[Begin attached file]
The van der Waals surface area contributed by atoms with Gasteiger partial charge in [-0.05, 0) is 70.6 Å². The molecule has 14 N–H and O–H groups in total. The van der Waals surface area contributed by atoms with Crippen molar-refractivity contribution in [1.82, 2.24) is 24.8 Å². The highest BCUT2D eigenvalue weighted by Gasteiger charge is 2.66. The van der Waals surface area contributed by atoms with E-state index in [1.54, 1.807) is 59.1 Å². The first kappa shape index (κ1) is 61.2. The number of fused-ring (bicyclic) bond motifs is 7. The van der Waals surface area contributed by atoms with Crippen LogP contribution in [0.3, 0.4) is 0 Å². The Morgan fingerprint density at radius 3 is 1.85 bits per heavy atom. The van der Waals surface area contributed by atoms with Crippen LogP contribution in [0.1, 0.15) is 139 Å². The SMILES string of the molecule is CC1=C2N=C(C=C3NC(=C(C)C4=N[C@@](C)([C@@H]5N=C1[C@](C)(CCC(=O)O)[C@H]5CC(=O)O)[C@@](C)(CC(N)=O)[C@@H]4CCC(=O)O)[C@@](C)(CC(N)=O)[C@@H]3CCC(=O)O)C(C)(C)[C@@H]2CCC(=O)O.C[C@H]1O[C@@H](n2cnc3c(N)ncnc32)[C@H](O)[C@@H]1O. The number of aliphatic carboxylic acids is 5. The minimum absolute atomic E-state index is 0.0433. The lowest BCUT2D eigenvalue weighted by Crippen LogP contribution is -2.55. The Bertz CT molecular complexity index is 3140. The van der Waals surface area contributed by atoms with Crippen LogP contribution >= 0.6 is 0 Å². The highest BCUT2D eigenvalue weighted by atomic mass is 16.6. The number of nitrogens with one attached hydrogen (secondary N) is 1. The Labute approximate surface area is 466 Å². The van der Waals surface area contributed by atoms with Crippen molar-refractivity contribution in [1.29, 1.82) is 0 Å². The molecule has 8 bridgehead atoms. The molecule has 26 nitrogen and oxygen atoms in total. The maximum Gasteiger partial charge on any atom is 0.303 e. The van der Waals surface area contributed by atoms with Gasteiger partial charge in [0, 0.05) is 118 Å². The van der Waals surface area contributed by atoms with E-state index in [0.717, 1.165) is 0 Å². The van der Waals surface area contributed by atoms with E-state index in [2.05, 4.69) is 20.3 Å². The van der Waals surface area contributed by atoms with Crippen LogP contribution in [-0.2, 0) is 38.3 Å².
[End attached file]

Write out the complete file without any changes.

The van der Waals surface area contributed by atoms with Gasteiger partial charge in [-0.05, 0) is 70.6 Å². The molecule has 14 N–H and O–H groups in total. The van der Waals surface area contributed by atoms with Crippen molar-refractivity contribution in [1.82, 2.24) is 24.8 Å². The highest BCUT2D eigenvalue weighted by Gasteiger charge is 2.66. The van der Waals surface area contributed by atoms with E-state index in [1.54, 1.807) is 59.1 Å². The first kappa shape index (κ1) is 61.2. The number of fused-ring (bicyclic) bond motifs is 7. The van der Waals surface area contributed by atoms with Crippen LogP contribution in [0.3, 0.4) is 0 Å². The Morgan fingerprint density at radius 3 is 1.85 bits per heavy atom. The van der Waals surface area contributed by atoms with Crippen LogP contribution in [0.1, 0.15) is 139 Å². The SMILES string of the molecule is CC1=C2N=C(C=C3NC(=C(C)C4=N[C@@](C)([C@@H]5N=C1[C@](C)(CCC(=O)O)[C@H]5CC(=O)O)[C@@](C)(CC(N)=O)[C@@H]4CCC(=O)O)[C@@](C)(CC(N)=O)[C@@H]3CCC(=O)O)C(C)(C)[C@@H]2CCC(=O)O.C[C@H]1O[C@@H](n2cnc3c(N)ncnc32)[C@H](O)[C@@H]1O. The number of aliphatic carboxylic acids is 5. The minimum absolute atomic E-state index is 0.0433. The lowest BCUT2D eigenvalue weighted by Crippen LogP contribution is -2.55. The Bertz CT molecular complexity index is 3140. The van der Waals surface area contributed by atoms with Crippen LogP contribution >= 0.6 is 0 Å². The highest BCUT2D eigenvalue weighted by atomic mass is 16.6. The number of nitrogens with one attached hydrogen (secondary N) is 1. The Labute approximate surface area is 466 Å². The van der Waals surface area contributed by atoms with Crippen molar-refractivity contribution in [1.29, 1.82) is 0 Å². The molecule has 8 bridgehead atoms. The molecule has 26 nitrogen and oxygen atoms in total. The maximum Gasteiger partial charge on any atom is 0.303 e. The van der Waals surface area contributed by atoms with Gasteiger partial charge in [0, 0.05) is 118 Å². The van der Waals surface area contributed by atoms with E-state index in [0.717, 1.165) is 0 Å². The van der Waals surface area contributed by atoms with E-state index in [2.05, 4.69) is 20.3 Å². The van der Waals surface area contributed by atoms with Crippen LogP contribution in [-0.2, 0) is 38.3 Å².